Mr. Harry Dawson, an old New South Wales racing man, who is on his annual visit to Melbourne to see the Cup run, expressed the opinion that Carbine was, without doubt, the best, and he had seen them all. He would place The Barb second. The best performance, he ever witnessed, not excepting Carbine's in the Melbourne Cup, was Goldsbrough's in the Metropolitan in -1875. He carried 9st. 2lb., and ran the: mile and a half in 2min. 32 1/5 sec, which was a splendid feat, seeing that .the track was not nearly so fast then as now, and that Goldsbrough was not shoeless. . It  was not the general custom in those days to run horses barefooted in races. '

The well-known Caulfield trainer, Mr- Isaac Foulsham, who -won the Melbourne' Cup and other races with Malua, arid scored numerous other important wins, admits that Carbine was the best over a long' distance, but Malua, in his opinion, was more brilliant. Though Malua won the Melbourne Cup, he may not have been a true stayer. He had such great pace that he was going easily all the time in his race, and his stamina was never put to a severe test.

Mr. John, Leek, who won the Caulfield. Cup with Ingliston., and has been a prominent figure on the turf for a great many years, gives his vote to :Carbine, but he thinks that he was not a great deal better than First King, whose three miles' .trial'', before winning his first Champion Race in 1878. was a marvellously good one-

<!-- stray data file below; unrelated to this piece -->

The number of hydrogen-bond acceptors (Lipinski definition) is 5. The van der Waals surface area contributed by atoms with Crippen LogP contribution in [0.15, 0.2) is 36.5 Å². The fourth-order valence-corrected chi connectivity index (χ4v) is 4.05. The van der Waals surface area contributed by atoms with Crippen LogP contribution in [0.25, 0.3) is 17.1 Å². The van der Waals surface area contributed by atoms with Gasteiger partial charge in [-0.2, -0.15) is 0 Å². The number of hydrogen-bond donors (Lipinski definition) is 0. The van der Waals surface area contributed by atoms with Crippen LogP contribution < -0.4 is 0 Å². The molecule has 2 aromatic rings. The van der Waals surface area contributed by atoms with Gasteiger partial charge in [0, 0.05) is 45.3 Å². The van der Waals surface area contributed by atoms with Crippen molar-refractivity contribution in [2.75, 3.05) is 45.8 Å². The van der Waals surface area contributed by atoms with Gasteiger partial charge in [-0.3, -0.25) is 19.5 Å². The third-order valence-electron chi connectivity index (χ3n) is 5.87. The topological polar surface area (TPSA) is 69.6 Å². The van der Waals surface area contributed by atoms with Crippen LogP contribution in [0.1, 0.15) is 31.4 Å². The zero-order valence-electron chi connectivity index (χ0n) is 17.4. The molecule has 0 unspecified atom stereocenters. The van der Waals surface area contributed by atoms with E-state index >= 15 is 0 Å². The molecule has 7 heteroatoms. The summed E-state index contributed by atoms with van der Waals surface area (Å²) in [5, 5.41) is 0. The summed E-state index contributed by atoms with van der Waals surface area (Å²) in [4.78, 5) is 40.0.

Mr. J..C. Bowden, who has raced numerous horses, has a slight leaning towards: Carbine, but he thinks there was very little between him and Abercorn. He was'; certain that Carbine had not that sustained run at his top that Abercorn had

Mr. W. Maher, a well-known racing identity, whose turf connection extends back a great number of years, says the question is not debatable. Carbine was, without the least doubt, the best Australia ever saw, but First King was also a great horse, and he was much more difficult to. train than Carbine, or his record would have been better even than it was.

Though Grand Flaneur was unbeaten, very few of the racing people asked favour him as being  the best. racehorse 'that ran in Australia'. "